Ayla Majid

Heading up CAMCO, a Pakistan capital market and advisory company; and leading the business advisory portfolio at Khalid Majid Rehman Chartered Accountants, Ayla Majid spends much of her time advising on mergers and acquisitions (M&A) and setting up projects across various industries such as infrastructure development (public private partnership projects), minerals, oil & gas, power and digital fin-tech. 

"In that role since 2013 I have been advising companies on projects which fall under the BRI banner. These include road building, power generation, pipeline companies. As well as dealing with Chinese companies I am working with a lot of stakeholders in my country: business, policy makers, government." 

As an ACCA Council Member Ayla has worked with ACCA in promoting the initiative, creating awareness and talking of ACCA’s BRI research. "The whole idea is to create opportunities and find synergies."

"People to people challenges are there. But once the fruits of these projects can be seen there will be less apprehension."

She is also involved through her recent appointment on the Executive Committee of the Pakistan Board of Investment (BOI) which is responsible for creating an investment roadmap and bringing together stakeholders. 

Ayla is clear that eventually all the countries along the route will benefit from the initiative. China-Pakistan is one of the first economic corridors to be developed. "The government [of Pakistan] is doing a lot such as building special economic zones, power and infrastructure".

At the centre of BRI is the building of the infrastructure in the 60+ countries – and around half the world’s population – signed up to link and to connect. But don’t just think bricks and mortar. Ayla  says: "An interesting development is the digital evolution which is taking place in various countries, and this digital growth can be exponential."

She notes how China has achieved much in the digital space and in pushing forward artificial intelligence (AI) and robotics and spreading this knowledge down the Belt Road through Chinese companies making strategic investments. (See Box for examples.)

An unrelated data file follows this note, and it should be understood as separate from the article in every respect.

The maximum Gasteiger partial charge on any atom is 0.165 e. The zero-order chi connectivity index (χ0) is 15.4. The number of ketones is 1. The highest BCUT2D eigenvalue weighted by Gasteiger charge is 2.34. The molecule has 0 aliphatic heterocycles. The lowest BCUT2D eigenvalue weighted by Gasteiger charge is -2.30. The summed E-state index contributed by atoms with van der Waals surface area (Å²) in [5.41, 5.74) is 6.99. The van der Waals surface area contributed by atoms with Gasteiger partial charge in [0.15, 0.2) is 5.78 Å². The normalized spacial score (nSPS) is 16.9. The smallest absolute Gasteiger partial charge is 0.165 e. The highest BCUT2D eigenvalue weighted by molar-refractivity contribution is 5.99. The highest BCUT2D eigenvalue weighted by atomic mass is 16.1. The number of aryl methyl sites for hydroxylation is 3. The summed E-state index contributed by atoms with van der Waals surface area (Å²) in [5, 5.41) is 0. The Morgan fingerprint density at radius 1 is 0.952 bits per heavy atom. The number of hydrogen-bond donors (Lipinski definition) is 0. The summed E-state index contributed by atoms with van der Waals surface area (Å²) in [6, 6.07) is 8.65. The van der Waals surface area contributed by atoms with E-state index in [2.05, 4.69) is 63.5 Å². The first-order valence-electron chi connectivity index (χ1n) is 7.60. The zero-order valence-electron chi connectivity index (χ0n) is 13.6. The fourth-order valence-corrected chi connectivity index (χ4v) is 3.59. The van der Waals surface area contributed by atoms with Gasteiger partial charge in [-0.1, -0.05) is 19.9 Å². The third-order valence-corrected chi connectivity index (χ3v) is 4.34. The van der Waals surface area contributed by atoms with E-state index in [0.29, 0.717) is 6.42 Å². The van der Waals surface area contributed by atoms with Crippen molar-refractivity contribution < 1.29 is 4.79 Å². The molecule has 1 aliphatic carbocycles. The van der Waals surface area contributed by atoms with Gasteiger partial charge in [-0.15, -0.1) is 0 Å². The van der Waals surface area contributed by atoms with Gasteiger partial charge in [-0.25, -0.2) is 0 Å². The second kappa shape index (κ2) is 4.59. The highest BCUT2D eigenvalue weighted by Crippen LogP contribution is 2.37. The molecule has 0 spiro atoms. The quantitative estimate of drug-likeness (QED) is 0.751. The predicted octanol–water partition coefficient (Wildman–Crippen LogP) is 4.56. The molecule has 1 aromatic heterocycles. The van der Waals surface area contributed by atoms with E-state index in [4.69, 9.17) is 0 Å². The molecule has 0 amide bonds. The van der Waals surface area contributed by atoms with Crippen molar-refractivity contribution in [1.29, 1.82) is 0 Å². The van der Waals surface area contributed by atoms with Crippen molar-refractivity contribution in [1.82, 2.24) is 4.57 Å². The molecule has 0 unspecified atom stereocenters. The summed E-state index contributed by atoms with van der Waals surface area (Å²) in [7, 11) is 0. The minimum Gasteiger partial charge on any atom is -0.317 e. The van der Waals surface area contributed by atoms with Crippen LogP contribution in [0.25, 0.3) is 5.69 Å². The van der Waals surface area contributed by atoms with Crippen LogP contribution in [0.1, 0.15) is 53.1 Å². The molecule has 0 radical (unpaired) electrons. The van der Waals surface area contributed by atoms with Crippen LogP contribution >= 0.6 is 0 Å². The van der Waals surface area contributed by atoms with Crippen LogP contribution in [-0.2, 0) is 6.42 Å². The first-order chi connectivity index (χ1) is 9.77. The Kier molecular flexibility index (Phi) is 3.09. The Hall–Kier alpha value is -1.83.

Challenges, according to Ayla, include regulation, building mutual understanding and trust, organisations learning to communicate with one another, language and interpretation of law. "ACCA is going to play a major role in harmonisation. Accounting is a common language which, if simplified, can be understood by everyone. And with its network in different countries, ACCA is well placed to provide information. Lack of information and barriers are big issues." And ones that she expects the accountancy profession to help overcome as well as providing value such as transparency. "There will be a need for financial professionals to work in roles such as strategy, analysis and implementation."

She acknowledges there are concerns in her country that BRI is 'China taking over' and there can be a lack of a level playing field. But she spends enough time speaking to Chinese companies to know that they feel at times they need more support and greater help when dealing with the government of Pakistan.  

"People to people challenges are there. But once the fruits of these projects can be seen there will be less apprehension."

As well as economic benefits, Ayla believes BRI will deliver social benefits such as increased employment and greater ease in making logistics work which will lift living standards. China has lifted millions out of poverty over the last few years and Ayla thinks BRI can do the same for millions of poor people who live along the BRI with better access to services such as health and education. 

She points to a project under the China-Pakistan Corridor in the southern Pakistan region of Thar – a previously deprived region with a large minority Hindu population, lacking in education and health care. In Thar, alongside a commercial power project, the company developing the project is building schools and healthcare facilities and is training, upskilling and employing local people. "Women have been trained to drive dumper trucks – this is pretty rare especially on mining sites – and are earning $200-$300 a month." A figure above the basic wage. 

"That one project is benefitting the whole community and is an example of how BRI can be about inclusive growth. Imagine if that sort of initiative was implemented along the entire BRI."